Ok, so Graeme Swann missed out on being named as ICC Cricketer of the Year with the award going to the legend that is Sachin Tendulkar, but there really is no disgrace in that.

I’m sure Swann isn’t too down hearted about missing out, after all – with the exception of his cat getting stuck under the floorboards – it has been a magnificent 12 months for the spinner in all formats of the game.

Just 18 months ago who would have imagined Swann’s name would be getting mentioned alongside Sachin Tendulkar, Virender Sehwag and Hashim Amla? Ok, I’ll give you Amla.

I certainly wouldn’t and I doubt Swann would have either. To get down to the final 4 shortlisted players in the Cricketer of the Year award is a remarkable achievement in itself.

On top of that Swann is a T20 World Champion, he is ranked No.2 in the test bowling rankings and he is No.3 in the ODI bowling rankings. Put these two rankings together and on average he would currently be the top bowler in the world.

Not a bad 12 months work.

I’ve wrote on this blog and on others in the past that a good run of form can only go on for so long. After a certain length of time you have to start to accept that maybe the player actually is the real deal, a top class performer.

Swann has well and truely made that transformation.

His uncanny knack of getting a wicket in the 1st over of a new spell is also priceless for Andrew Strauss and England, how many times has he got England out of a hole doing that lately?

I also believe that he has taken England to another level with his positive nature that seems to be rubbing off and making England more of an attacking team prepared to take risks to get wickets.

Another area of the team that has gone up a notch since his arrival in the side is the slip fielding. England had struggled to replace Trescothick and Flintoff in that department, moving Collingwood from his preferred gully position and having to try out the likes of the half asleep Alastair Cook to make up the numbers. Swann’s inclusion has solved that particular problem.

Add to that the fact that he is a useful lower order batsman and England have a very handy cricketer on their hands.

So heres to hoping that Swann can continue this outstanding run and cap it all off with an Ashes victory down under. I’m sure that will make up for missing out on this award.

Go for it Swanny!!

Who’s "oversight" was it?

I’m not sure what to make of ICC’s decision to add Graeme Swann’s name to the longlist for the ICC Cricketer of the Year Award, after originally overlooking him. It is another highly embarrassing incident for ICC.

Justice has certainly been done, as Swann should have been one of the first names on the list. He is probably in the top 4 or 5 cricketers in the world over the last year, let alone the top 16.

But why he was originally left out is another question. Was it just a stupid oversight? Or is there more too it than that?

One of the five members of the selection panel is a certain Duncan Fletcher. The same man who deemed Swann not good enough for England during the majority of his tenure as national team coach.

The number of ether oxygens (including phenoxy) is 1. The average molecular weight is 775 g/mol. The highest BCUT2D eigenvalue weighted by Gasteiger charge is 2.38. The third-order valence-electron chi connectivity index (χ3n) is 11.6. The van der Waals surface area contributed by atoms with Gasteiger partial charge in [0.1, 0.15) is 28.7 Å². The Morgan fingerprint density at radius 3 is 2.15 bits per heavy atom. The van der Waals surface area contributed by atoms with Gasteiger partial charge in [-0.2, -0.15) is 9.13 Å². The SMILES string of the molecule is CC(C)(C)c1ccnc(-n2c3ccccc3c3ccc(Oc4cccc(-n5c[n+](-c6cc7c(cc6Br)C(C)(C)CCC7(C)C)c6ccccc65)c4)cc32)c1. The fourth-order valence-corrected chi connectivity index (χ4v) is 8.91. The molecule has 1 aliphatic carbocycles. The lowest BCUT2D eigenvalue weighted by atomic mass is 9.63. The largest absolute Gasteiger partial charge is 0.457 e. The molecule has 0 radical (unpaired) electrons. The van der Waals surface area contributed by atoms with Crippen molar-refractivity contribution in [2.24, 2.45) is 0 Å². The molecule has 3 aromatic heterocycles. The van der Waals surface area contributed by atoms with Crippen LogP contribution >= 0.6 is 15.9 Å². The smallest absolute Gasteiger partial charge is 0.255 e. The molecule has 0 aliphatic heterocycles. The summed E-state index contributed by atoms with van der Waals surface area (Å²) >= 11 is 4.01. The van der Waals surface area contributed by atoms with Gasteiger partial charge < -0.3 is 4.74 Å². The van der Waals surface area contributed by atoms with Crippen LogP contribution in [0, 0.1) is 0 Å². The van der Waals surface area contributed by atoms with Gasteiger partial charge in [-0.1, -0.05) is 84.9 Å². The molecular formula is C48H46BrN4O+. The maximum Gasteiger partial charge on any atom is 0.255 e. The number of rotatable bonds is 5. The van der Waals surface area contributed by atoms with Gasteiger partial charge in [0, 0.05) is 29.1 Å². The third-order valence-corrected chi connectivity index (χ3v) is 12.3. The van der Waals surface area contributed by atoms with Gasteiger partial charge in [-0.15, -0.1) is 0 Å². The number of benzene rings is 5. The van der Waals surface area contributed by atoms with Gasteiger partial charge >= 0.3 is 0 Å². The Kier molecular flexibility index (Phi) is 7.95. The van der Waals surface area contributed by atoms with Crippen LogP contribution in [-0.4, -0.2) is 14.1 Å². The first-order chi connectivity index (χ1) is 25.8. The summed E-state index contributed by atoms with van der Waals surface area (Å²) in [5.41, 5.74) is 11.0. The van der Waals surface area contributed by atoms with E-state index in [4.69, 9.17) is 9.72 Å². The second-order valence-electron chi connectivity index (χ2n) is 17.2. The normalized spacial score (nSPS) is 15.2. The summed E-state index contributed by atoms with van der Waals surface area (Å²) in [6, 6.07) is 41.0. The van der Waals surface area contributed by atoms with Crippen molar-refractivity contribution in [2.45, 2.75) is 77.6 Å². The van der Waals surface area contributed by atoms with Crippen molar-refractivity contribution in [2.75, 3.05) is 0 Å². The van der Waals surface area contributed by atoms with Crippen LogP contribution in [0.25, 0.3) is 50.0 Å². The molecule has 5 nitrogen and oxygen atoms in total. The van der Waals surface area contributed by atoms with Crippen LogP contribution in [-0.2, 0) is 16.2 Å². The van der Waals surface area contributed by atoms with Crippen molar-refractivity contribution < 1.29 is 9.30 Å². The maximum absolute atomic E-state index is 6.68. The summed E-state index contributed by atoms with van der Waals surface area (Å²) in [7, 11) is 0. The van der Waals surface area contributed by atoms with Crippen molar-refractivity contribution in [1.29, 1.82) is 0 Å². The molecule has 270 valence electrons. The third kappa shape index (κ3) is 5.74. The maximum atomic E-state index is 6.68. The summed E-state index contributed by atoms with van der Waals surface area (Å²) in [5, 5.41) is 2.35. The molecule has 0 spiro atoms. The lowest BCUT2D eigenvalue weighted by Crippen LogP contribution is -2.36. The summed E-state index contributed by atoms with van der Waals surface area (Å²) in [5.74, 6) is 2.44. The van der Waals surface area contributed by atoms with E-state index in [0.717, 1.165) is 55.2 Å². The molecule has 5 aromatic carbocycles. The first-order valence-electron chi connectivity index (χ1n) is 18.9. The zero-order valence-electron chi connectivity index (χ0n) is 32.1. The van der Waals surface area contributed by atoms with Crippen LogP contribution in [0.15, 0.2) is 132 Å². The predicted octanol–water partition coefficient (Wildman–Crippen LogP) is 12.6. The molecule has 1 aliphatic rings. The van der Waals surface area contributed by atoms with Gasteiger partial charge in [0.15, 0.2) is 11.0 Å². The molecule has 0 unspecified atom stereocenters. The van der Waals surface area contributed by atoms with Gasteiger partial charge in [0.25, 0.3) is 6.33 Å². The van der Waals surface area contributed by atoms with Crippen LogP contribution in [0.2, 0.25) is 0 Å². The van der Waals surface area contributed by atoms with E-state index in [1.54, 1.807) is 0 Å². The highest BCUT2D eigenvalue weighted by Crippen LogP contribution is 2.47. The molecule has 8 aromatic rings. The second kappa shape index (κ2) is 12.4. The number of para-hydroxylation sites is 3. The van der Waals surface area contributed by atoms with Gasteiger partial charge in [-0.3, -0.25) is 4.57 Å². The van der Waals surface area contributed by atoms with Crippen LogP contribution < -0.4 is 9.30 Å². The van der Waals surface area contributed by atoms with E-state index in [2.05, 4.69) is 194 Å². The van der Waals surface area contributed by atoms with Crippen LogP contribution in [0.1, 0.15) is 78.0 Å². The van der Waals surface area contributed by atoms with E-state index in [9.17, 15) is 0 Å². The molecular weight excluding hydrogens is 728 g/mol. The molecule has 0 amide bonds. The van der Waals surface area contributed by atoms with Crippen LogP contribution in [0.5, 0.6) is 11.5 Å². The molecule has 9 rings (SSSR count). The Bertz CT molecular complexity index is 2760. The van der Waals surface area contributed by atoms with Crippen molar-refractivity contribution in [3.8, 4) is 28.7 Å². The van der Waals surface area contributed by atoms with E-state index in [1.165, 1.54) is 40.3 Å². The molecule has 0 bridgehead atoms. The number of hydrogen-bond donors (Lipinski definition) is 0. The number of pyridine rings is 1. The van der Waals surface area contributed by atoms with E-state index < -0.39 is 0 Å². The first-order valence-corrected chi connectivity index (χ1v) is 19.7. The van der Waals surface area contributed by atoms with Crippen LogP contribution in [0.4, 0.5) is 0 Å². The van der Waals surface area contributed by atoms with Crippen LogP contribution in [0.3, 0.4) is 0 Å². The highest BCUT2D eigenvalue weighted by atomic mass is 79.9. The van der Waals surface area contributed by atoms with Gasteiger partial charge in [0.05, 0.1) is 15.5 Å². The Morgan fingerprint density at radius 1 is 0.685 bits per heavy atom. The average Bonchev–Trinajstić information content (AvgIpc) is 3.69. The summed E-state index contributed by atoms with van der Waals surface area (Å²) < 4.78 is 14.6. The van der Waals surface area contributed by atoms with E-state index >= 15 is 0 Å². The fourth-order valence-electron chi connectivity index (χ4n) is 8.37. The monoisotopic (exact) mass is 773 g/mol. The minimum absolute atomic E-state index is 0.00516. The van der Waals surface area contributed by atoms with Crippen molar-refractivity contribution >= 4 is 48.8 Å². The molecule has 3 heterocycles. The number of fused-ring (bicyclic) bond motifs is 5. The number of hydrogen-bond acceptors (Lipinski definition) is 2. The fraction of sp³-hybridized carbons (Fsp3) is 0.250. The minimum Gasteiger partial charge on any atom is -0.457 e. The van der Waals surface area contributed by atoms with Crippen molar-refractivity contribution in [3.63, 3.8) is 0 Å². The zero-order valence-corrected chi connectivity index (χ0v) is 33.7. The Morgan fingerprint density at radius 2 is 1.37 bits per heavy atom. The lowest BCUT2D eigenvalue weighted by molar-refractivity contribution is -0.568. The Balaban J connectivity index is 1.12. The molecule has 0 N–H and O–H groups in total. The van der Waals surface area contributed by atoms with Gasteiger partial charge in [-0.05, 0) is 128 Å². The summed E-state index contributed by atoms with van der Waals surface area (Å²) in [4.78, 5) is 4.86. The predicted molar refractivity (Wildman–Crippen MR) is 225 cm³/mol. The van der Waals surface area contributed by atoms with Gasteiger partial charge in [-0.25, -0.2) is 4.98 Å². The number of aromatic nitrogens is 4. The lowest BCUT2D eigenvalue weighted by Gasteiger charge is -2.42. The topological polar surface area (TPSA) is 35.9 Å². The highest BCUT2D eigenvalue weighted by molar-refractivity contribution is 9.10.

To those of us outside the sport looking in, Fletcher seems an incredibly hard man to read. He seemed to be a stone faced, dour man devoid of any personality while he was coach of England. But during his stint on Test Match Special last winter he came across as a very articulate, decent friendly man with a dry sense of humour, he was in fact very interesting to listen too.

One thing that I think is obvious about Fletcher though, is his unbreakable, stubborn belief that he is never wrong.

Could it be that to name Swann as one of the worlds top cricketers would be an admission that he got it wrong in the past?

And how wrong Fletcher got it, is quite amazing really. I think back to the public clamour for Monty Panesar to be included in the England team, and the way Fletcher seemed totally opposed to this.

He hated certain aspects of Panesar’s game, mainly his fielding and batting. While he desperately wanted Ashley Giles back as he was the all round complete package, could field at gully, and bat at 8, as well as do his bowling duties properly.

Without Giles – and having to replace him with Monty – the whole axis of Fletcher’s team was compromised. And all the time, the perfect like-for-like replacement for Giles was plugging away in county cricket with absolutely no chance of getting a game, simply because Fletcher didn’t like his personality.

Maybe Swann wasn’t ready for test cricket back in 2006-07, who knows? Under Fletcher we certainly were never going to find out, thats for sure.

Duncan Fletcher did a brilliant job as England coach, and I’m sure I speak for all England fans when I say we owe him a massive debt of gratitude for the 2005 Ashes victory.

And in Fletcher’s defence, there was 4 other members on the selection panel, so Fletcher would probably have had to do well to persuade others not to select Swann.

But I really do hope this isn’t another episode of the bitterness that seemed to surface with the release of his book. The kind of revenge that Fletcher seemed hell bent on dishing out when he released his thoughts on anyone who dared cross him during his time in charge.

I like to try and think of Fletcher as he came across on TMS, as I mentioned earlier in the article, but it does leave me wondering.

Is Graeme Swann, England’s missing link?

Without getting carried away with one win, albeit an exceptional one. In Graeme Swann, England may just be unearthing the gem in their attack they have been searching for, for many years now.

It is often said that England’s attack is a top fast/strike bowler short of being a top class attack. Anderson, Broad and Onions are decent honest swing and seam bowlers who on their day, or in helpful conditions can destroy batting line ups.

With comparison, put them on a flat track and they can at times look clueless and lack that bit of extra creativeness or explosiveness you can get from a McGrath or a Steyn.

If, and it is a big if, Swann can continue at this rate, he might be able to become that elusive bowler that can prise out a top batsman on an unhelpful surface. In having that bowler who can unlock the door it would surely give the rest of the of the attack more confidence too.

He could also be the answer to the five or six batsmen conundrum if he could become a wicket taker, one which also offers an element of control and the option to hold up one end for the majority of a day. Almost two bowlers in one. Leaving the not so positive Strauss and Flower the option of playing six batsmen, a safer policy in their eyes, which I think they would much prefer.

Lets not get carried away with Swann’s performances though, after all Monty was supposed to be the new world beating spinner just 2 to 3 years ago and where is he now? Swann needs to keep performing at this level for many years to come yet if he to become a great test player.

Swann’s other assets for England are his positive, attacking batting, he is a good fielder and he seems to add a lot of colour and humour to the England dressing room, which I imagine could be a bit bland at times with some of the characters in there.

Let’s hope this is not another false dawn for England, and that Swann is the real deal and he can continue to perform at this high level rather than this just being an exceptional one off year.

Only time will tell.